Table 7 shows the LR statistics and the corresponding pvalues for the third data set. From Table 7, the computed pvalues are smaller than 0.05, so the null hypotheses are rejected for all submodels. We conclude that the ZBOLLGHN model fits the first data better than its submodels according to the LR test results.
The profile loglikelihood functions of the ZBOLLGHN distribution are plotted but not included here. These plots reveal that the likelihood functions of the ZBOLLGHN distribution have solutions that are maximizers (Fig. 8).
Voltage data
Lawless (2003) reported an experiment in which specimens of solid epoxy electricalinsulation were studied in an accelerated voltage life test. The sample size is n=60, the percentage of censored observations is 10% and there are three levels of voltage: 52.5, 55.0 and 57.5. The variables involved in the study are: x_{i} failure times for epoxy insulation specimens (in min); c_{i}  censoring indicator (0 =censoring, 1 =lifetime observed); v_{i1}  voltage (kV).
The data set was used by Pescim et al. (2013) for illustrating the logBGHN (LBGHN) regression model. Pescim et al. (2013) compared the logBGHN (LBGHN) regression model with LOLLGHN and logGHN (LGHN) models. In this section we compare the LZBOLLGHN regression model with models reported in Pescim et al. (2013). The regression model fitted to the voltage data set is given by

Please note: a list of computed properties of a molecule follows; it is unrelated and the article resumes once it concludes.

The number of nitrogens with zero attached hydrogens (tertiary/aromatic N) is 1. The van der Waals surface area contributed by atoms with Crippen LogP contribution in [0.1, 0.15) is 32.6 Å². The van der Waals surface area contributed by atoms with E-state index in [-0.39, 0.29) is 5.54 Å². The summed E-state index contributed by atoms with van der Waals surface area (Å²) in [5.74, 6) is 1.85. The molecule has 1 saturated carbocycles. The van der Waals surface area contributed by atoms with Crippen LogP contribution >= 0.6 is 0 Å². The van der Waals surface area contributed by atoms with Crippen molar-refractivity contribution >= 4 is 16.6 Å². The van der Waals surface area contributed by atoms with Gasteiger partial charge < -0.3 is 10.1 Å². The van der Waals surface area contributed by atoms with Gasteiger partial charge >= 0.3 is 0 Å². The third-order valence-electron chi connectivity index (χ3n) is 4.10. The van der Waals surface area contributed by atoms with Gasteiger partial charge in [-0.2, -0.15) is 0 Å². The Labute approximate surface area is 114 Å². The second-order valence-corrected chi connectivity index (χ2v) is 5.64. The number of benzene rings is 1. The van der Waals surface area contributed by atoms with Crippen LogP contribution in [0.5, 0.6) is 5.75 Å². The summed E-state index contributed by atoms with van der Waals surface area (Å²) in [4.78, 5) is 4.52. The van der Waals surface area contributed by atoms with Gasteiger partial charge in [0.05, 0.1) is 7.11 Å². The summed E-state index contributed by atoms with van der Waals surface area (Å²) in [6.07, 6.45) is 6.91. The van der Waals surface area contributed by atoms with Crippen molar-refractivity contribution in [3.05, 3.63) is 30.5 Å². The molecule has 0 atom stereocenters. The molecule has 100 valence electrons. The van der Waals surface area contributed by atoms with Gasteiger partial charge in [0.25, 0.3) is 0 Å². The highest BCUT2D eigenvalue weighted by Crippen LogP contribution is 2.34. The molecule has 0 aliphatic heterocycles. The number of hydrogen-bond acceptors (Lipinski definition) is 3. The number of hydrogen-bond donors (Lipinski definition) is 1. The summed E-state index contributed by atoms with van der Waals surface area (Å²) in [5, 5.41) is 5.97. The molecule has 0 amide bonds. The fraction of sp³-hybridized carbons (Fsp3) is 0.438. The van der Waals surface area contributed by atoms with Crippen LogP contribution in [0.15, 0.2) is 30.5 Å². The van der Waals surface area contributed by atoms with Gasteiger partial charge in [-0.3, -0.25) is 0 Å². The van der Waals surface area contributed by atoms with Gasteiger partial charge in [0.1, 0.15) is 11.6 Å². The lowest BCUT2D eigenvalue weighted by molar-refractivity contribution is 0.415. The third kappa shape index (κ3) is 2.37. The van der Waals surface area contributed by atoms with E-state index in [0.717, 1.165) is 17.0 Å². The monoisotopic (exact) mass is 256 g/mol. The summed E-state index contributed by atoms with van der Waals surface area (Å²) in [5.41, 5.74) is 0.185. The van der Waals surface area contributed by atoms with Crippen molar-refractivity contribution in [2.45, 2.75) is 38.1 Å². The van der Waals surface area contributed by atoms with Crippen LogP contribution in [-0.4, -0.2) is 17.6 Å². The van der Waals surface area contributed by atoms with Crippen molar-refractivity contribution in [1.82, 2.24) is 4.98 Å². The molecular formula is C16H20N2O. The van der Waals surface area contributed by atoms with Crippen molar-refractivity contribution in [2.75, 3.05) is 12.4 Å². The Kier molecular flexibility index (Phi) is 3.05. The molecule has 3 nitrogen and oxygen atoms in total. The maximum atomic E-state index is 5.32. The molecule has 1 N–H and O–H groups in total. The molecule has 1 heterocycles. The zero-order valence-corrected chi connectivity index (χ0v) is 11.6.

where the random variable y_{i} follows the LZBOLLGHN distribution given in (8). The results are presented in Table 8. The MLEs of the model parameters and their SEs and the values of the AIC and BIC statistics are listed in Table 8.
Based on the figures in Table 8, we conclude that the fitted LZBOLLGHN regression model has the lowest AIC and BIC values. Figure 9 provides the plots of the empirical and estimated survival function for the LZBOLLGHN regression model. We can conclude from these plots that LZBOLLGHN regression model provides a good fit to the data.
Residual Analysis of LZBOLLGHN model
Figure 10 displays the index plot of the modified deviance residuals and its QQ plot against N(0,1) quantiles. Based on the Figure 10, we conclude that none of the observed values appears as a possible outlier. Thus, it is clear that the fitted model is appropriate for these data set (Fig. 10).
Summary